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A teenager’s crippling period pain was actually cervical cancer

A brave teenager whose severe stomach cramps were dismissed as period pain had an orange-sized tumour removed from her cervix.

Amy now

Amy now

 

Amy Heatman, from Liverpool, spent three weeks going back and forth from her doctors after her period pain and heavy bleeding became unbearable.

But because she was 17 years old, her symptoms were ignored until her mum Jillian, 49, demanded a referral.

An ultrasound detected a large mass on her cervix – she was quickly diagnosed with cervical cancer and needed a full hysterectomy followed by chemotherapy and radiotherapy.

Now, four years on, Amy is sharing her story to raise awareness for cervical cancer in those younger than 25.

She was supported throughout her ordeal by Teenage Cancer Trust and has raised £1,100 for the charity so far.

Amy, a nursery nurse, said: “I was heartbroken when I was told I’d never be able to have children, I’d always wanted my own family.

“In a way, that was harder to deal with than being told I had cervical cancer, at 17 years old, I never knew how serious it was.

“I’m so thankful to the surgeons and nurses who saved my life, I have my down days now but I know how lucky I am to have survived.

Amy in hospital during her chemotherapy

Amy in hospital during her chemotherapy

 

“My period pain had become so horrific in July 2011 that I struggled to get on with my day to day life.

“I was bleeding so heavy during the night that I needed to sleep with a towel between my legs.

“It was three weeks of hell before my diagnosis but since my operation and treatment finished, I have tried my best to move on with my life.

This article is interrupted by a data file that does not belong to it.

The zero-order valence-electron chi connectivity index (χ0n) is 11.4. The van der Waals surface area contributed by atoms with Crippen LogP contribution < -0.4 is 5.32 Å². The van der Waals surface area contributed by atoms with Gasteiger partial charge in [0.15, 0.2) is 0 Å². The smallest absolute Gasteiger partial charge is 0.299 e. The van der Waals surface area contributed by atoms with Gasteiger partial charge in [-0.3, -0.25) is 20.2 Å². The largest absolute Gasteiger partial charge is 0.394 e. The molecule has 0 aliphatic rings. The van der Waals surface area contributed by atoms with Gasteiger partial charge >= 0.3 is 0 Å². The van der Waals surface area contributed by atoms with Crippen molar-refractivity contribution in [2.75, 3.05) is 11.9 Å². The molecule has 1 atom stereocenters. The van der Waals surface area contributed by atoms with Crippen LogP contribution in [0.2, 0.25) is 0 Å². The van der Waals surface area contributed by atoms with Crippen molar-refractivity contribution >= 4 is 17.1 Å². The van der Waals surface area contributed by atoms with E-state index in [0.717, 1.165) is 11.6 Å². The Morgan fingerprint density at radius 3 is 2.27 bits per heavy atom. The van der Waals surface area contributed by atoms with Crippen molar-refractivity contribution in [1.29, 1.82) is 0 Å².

“I absolutely love children and even though I won’t experience pregnancy or have my own biological child, I hope to someday adopt.

“I’m currently a nursery nurse and it’s so lovely working with them every day.”

After Amy’s ultrasound, she began experiencing excruciating pain while in hospital and was rushed down for an emergency operation.

She added: “I was desperate for the toilet but I couldn’t go, it was agony and my mum called for all the nurses.

“I was wheeled down for theatre and surgeons removed an orange-sized tumour from my cervix.

“It was a huge shock and soon after I was told it was cancerous and I needed a full hysterectomy the following day.

“It was a huge operation to have as a teenager but thankfully I was supported by Teenage Cancer Trust.

Amy with her mum, Jillian

Amy with her mum, Jillian

 

“I had chemotherapy on one of their wards and it made me feel so much more at home, it wasn’t as daunting as I’d first thought.

“Since I have been given the all clear from cancer I have done my best to raise money and support the charity that helps thousands of people across the country.

“I never imagined I would be facing cancer as a teenager but I’m proud that I made it through treatment.”

Due to undergoing such gruelling treatment and having a full hysterectomy, Amy started early menopause but she hasn’t let it put her down.

She said: “I have such an amazing family and supportive friends that when I do get down about my journey that they’re there to pick me back up.

“I hope anyone reading my story that is suffering from usual symptoms pushes for a smear test or if they’re under 25 that they ask to be referred, it saved my life.”

Susie Rice, Head of Education and Awareness Programmes at Teenage Cancer Trust, who have supported Amy throughout, said: “Amy has been really brave and open about telling her story, and she’s passionate about raising awareness of cancer in young people.

Amy with balloons celebrating her fourth year of being cancer-free

Amy with balloons celebrating her fourth year of being cancer-free

“This is incredibly important because if you find out you have cancer sooner, it can help with treatment and significantly increase chances of survival.

“That’s why Teenage Cancer Trust gives presentations in schools which educate and empower young people to know the signs of cancer and to have the confidence to seek help and be persistent.

“We’re also working with our NHS and Primary Care partners to improve awareness and diagnosis of cancer in young people.”

 

Do you, or someone you know, have a similar story to tell? Get in touch today to earn £££ and raise awareness.

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